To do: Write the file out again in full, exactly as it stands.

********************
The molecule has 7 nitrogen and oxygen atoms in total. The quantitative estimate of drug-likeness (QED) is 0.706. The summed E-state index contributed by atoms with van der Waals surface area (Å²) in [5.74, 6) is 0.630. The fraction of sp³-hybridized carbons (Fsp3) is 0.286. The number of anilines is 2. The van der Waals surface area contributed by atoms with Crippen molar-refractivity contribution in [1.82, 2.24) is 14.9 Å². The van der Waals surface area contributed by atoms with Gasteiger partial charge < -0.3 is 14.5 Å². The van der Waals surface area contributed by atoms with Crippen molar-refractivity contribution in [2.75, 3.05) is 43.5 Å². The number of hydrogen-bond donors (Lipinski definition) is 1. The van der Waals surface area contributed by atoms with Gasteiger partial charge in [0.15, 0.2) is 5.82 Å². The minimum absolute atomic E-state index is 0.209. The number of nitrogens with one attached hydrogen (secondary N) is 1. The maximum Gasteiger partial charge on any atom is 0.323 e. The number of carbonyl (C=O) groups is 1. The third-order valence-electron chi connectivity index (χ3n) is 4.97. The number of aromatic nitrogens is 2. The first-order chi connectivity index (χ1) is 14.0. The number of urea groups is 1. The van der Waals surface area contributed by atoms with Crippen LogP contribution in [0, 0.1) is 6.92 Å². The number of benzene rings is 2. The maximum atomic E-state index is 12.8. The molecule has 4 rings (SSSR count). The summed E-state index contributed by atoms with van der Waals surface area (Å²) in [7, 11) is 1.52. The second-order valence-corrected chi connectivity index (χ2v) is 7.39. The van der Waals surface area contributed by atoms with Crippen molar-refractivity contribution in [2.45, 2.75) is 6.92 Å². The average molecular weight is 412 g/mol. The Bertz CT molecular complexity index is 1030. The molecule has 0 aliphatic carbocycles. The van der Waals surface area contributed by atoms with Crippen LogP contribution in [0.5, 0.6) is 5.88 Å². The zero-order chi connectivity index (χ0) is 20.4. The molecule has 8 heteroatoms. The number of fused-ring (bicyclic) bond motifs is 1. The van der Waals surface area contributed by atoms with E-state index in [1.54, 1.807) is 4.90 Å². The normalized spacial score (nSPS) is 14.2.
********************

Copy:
The molecule has 7 nitrogen and oxygen atoms in total. The quantitative estimate of drug-likeness (QED) is 0.706. The summed E-state index contributed by atoms with van der Waals surface area (Å²) in [5.74, 6) is 0.630. The fraction of sp³-hybridized carbons (Fsp3) is 0.286. The number of anilines is 2. The van der Waals surface area contributed by atoms with Crippen molar-refractivity contribution in [1.82, 2.24) is 14.9 Å². The van der Waals surface area contributed by atoms with Gasteiger partial charge < -0.3 is 14.5 Å². The van der Waals surface area contributed by atoms with Crippen molar-refractivity contribution in [2.75, 3.05) is 43.5 Å². The number of hydrogen-bond donors (Lipinski definition) is 1. The van der Waals surface area contributed by atoms with Gasteiger partial charge in [0.15, 0.2) is 5.82 Å². The minimum absolute atomic E-state index is 0.209. The number of nitrogens with one attached hydrogen (secondary N) is 1. The maximum Gasteiger partial charge on any atom is 0.323 e. The number of carbonyl (C=O) groups is 1. The third-order valence-electron chi connectivity index (χ3n) is 4.97. The number of aromatic nitrogens is 2. The first-order chi connectivity index (χ1) is 14.0. The number of urea groups is 1. The van der Waals surface area contributed by atoms with Crippen LogP contribution in [0, 0.1) is 6.92 Å². The number of benzene rings is 2. The maximum atomic E-state index is 12.8. The molecule has 4 rings (SSSR count). The summed E-state index contributed by atoms with van der Waals surface area (Å²) in [7, 11) is 1.52. The second-order valence-corrected chi connectivity index (χ2v) is 7.39. The van der Waals surface area contributed by atoms with Crippen molar-refractivity contribution in [2.45, 2.75) is 6.92 Å². The average molecular weight is 412 g/mol. The Bertz CT molecular complexity index is 1030. The molecule has 0 aliphatic carbocycles. The van der Waals surface area contributed by atoms with Crippen LogP contribution in [0.5, 0.6) is 5.88 Å². The zero-order chi connectivity index (χ0) is 20.4. The molecule has 8 heteroatoms. The number of fused-ring (bicyclic) bond motifs is 1. The van der Waals surface area contributed by atoms with E-state index in [1.54, 1.807) is 4.90 Å². The normalized spacial score (nSPS) is 14.2.